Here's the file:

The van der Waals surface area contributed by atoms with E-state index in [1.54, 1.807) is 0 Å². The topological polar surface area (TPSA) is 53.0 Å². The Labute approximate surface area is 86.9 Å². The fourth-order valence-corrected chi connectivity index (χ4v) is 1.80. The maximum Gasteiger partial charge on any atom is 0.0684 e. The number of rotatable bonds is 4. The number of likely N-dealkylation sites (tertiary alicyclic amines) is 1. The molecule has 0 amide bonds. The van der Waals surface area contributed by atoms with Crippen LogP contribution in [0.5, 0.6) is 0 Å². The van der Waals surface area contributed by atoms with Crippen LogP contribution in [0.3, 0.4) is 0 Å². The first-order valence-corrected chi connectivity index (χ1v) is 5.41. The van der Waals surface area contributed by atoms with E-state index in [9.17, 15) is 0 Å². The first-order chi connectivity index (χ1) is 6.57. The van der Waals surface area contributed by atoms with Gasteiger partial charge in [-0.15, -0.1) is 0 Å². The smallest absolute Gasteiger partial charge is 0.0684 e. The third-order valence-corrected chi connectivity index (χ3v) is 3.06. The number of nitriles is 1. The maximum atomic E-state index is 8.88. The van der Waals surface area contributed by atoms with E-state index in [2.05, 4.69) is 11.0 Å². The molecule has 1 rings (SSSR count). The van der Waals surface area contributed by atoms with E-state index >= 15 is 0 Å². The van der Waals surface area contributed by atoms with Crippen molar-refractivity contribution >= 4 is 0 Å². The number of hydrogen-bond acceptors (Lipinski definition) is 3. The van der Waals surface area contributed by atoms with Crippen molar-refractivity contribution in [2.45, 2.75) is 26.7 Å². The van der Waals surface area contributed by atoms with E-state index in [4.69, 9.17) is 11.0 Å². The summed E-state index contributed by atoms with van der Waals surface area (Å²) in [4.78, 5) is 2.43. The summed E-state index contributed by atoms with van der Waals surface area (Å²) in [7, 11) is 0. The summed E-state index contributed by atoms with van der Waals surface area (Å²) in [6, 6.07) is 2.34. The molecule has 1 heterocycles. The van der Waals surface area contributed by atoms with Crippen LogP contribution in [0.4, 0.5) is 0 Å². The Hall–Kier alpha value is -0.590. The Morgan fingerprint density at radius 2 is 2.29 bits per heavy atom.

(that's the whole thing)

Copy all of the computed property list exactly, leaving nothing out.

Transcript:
The van der Waals surface area contributed by atoms with E-state index in [1.54, 1.807) is 0 Å². The topological polar surface area (TPSA) is 53.0 Å². The Labute approximate surface area is 86.9 Å². The fourth-order valence-corrected chi connectivity index (χ4v) is 1.80. The maximum Gasteiger partial charge on any atom is 0.0684 e. The number of rotatable bonds is 4. The number of likely N-dealkylation sites (tertiary alicyclic amines) is 1. The molecule has 0 amide bonds. The van der Waals surface area contributed by atoms with Crippen LogP contribution in [0.5, 0.6) is 0 Å². The van der Waals surface area contributed by atoms with Crippen LogP contribution in [0.3, 0.4) is 0 Å². The first-order valence-corrected chi connectivity index (χ1v) is 5.41. The van der Waals surface area contributed by atoms with E-state index in [9.17, 15) is 0 Å². The first-order chi connectivity index (χ1) is 6.57. The van der Waals surface area contributed by atoms with Gasteiger partial charge in [-0.15, -0.1) is 0 Å². The smallest absolute Gasteiger partial charge is 0.0684 e. The third-order valence-corrected chi connectivity index (χ3v) is 3.06. The number of nitriles is 1. The maximum atomic E-state index is 8.88. The van der Waals surface area contributed by atoms with E-state index in [2.05, 4.69) is 11.0 Å². The molecule has 1 rings (SSSR count). The van der Waals surface area contributed by atoms with E-state index >= 15 is 0 Å². The van der Waals surface area contributed by atoms with Crippen molar-refractivity contribution >= 4 is 0 Å². The number of hydrogen-bond acceptors (Lipinski definition) is 3. The van der Waals surface area contributed by atoms with Crippen molar-refractivity contribution in [2.45, 2.75) is 26.7 Å². The van der Waals surface area contributed by atoms with E-state index in [4.69, 9.17) is 11.0 Å². The summed E-state index contributed by atoms with van der Waals surface area (Å²) in [4.78, 5) is 2.43. The summed E-state index contributed by atoms with van der Waals surface area (Å²) in [7, 11) is 0. The summed E-state index contributed by atoms with van der Waals surface area (Å²) in [6, 6.07) is 2.34. The molecule has 1 heterocycles. The van der Waals surface area contributed by atoms with Crippen LogP contribution in [0.4, 0.5) is 0 Å². The Hall–Kier alpha value is -0.590. The Morgan fingerprint density at radius 2 is 2.29 bits per heavy atom.